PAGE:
The Atelier[edit]

It was in this 1952/3 period that Frank and Magda Cordell established an artistic atelier at 52 Cleveland Square in Paddington London, which they shared and artistically collaborated with the British Modern artist John McHale. The McHale/Cordell atelier occupied three floors in a large Georgian row house in Cleveland Square. Frank used the top floor with his piano and large windows overlooking the park as his music composing studio. John McHale occupied the large sky-lit studio at the back of the atelier on the ground floor. Magda used the other large painting studio downstairs, which was also used by all three artist as a film studio. McHale used the downstairs film studio to produce his photograms for his Telemath collage series. There was also a separate downstairs workshop and photographic dark room. The living room on the ground floor was used for entertaining guests such as: Reyner Banham and other members of the ICA group, musicians, writers such as Eric Newby, dramatists such as Arnold Wesker, and international guests such as Buckminster Fuller, and Picasso's son. Cordell made numerous tape recordings of Fuller.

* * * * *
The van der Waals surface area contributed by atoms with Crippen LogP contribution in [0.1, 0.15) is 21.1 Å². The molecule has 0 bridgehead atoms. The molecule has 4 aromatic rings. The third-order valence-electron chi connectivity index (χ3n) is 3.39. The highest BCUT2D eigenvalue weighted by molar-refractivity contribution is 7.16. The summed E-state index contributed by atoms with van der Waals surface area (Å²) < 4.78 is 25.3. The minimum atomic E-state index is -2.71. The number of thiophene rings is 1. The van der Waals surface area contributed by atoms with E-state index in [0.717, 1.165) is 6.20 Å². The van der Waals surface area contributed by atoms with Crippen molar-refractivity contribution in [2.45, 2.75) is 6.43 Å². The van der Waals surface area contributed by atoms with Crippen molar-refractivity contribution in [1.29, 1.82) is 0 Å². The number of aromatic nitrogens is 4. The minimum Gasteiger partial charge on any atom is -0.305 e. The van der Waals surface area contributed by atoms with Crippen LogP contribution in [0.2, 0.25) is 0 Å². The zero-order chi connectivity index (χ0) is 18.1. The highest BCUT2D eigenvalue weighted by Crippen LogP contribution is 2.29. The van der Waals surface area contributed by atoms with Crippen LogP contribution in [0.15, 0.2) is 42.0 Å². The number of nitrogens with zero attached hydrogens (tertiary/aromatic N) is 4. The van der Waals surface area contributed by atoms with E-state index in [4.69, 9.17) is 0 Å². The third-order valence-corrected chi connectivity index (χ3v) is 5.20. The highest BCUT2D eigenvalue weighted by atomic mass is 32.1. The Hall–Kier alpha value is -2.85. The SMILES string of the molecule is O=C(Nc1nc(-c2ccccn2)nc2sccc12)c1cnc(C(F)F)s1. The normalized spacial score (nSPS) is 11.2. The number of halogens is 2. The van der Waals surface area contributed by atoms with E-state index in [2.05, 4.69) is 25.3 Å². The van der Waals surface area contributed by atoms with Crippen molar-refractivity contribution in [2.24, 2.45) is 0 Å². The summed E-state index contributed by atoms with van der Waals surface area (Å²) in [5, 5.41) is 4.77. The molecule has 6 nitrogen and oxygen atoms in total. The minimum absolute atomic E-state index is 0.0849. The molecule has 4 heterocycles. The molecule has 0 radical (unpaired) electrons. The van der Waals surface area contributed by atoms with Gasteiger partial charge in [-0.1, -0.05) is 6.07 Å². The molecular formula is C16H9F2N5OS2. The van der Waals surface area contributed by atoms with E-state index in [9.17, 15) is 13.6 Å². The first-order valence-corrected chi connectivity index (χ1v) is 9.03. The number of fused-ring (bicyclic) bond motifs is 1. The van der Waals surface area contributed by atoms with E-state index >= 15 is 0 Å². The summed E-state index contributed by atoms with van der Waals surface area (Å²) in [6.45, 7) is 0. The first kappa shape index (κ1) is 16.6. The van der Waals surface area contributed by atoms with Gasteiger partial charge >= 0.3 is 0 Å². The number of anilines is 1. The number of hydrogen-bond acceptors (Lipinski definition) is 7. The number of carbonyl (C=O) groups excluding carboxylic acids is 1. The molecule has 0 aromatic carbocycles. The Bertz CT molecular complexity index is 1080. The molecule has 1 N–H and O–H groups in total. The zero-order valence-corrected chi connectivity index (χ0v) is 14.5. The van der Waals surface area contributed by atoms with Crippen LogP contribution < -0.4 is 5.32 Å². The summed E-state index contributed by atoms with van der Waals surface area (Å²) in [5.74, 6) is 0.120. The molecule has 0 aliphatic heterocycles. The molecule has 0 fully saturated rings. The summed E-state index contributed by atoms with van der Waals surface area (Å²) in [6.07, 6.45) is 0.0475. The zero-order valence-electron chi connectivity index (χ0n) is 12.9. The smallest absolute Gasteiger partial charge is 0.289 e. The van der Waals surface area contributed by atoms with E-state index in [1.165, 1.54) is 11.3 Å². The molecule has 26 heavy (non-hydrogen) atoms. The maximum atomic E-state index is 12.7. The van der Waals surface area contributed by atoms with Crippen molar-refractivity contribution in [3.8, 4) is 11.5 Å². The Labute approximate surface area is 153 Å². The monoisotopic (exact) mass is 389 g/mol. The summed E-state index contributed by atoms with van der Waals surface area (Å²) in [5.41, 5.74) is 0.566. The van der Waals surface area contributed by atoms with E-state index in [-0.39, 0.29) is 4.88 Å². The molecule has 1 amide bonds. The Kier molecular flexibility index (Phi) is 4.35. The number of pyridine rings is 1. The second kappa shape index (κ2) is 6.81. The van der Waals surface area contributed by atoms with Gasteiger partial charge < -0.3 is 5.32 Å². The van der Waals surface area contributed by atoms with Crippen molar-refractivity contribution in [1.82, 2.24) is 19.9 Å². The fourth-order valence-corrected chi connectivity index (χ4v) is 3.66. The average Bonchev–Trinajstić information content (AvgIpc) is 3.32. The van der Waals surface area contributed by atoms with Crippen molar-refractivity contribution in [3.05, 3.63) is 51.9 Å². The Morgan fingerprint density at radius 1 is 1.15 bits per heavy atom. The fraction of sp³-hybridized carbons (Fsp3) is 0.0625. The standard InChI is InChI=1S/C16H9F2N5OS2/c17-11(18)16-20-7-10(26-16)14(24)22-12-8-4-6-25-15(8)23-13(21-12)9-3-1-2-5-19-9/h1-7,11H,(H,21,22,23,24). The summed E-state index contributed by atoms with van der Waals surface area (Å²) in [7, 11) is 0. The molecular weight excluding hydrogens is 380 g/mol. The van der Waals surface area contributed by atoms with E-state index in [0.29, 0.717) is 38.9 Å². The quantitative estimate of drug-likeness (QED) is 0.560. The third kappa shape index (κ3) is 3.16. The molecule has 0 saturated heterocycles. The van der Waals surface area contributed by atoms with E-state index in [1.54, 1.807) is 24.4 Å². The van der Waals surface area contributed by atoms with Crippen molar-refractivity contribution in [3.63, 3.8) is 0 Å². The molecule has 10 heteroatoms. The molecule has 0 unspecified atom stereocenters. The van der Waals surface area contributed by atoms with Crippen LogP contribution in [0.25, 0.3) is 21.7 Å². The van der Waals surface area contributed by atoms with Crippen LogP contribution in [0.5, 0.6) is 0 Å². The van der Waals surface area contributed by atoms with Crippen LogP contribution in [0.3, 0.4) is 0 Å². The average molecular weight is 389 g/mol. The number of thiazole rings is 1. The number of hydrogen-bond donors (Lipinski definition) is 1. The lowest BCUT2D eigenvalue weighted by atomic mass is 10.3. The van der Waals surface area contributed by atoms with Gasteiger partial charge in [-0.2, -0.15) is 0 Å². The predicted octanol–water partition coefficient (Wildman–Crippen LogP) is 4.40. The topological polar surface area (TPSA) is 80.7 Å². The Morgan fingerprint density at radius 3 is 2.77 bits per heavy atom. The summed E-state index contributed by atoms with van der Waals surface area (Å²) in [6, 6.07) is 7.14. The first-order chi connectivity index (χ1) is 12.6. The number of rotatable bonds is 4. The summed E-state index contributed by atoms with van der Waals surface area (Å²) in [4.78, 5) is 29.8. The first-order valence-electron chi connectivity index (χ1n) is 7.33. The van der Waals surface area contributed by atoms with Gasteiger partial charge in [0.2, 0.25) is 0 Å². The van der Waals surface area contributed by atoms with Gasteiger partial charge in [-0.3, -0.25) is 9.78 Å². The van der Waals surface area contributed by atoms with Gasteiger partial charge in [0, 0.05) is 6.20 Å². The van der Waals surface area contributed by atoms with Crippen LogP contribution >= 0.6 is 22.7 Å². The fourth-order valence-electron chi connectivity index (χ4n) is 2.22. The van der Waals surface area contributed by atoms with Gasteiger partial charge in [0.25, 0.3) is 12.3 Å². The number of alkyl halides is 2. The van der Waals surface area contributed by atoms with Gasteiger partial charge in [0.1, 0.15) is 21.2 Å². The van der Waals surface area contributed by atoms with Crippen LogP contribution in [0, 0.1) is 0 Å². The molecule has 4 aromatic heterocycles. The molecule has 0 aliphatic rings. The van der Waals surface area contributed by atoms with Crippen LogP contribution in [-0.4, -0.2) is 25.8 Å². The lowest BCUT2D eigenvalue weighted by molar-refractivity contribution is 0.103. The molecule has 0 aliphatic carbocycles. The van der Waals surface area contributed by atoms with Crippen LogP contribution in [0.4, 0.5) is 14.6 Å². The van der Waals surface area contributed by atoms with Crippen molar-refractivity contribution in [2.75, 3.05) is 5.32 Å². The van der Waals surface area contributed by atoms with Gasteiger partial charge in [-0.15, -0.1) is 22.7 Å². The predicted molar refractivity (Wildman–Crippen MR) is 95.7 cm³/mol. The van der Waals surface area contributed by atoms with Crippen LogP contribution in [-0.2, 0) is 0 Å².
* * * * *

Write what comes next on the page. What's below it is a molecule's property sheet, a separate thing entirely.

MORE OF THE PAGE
Musical scores[edit]

In 1955, Cordell left the BBC to become musical director of HMV Records, known subsequently as EMI, a post held until 1962 when he decided to become a full-time film composer, and scored the music for the film The Captain's Table (1959).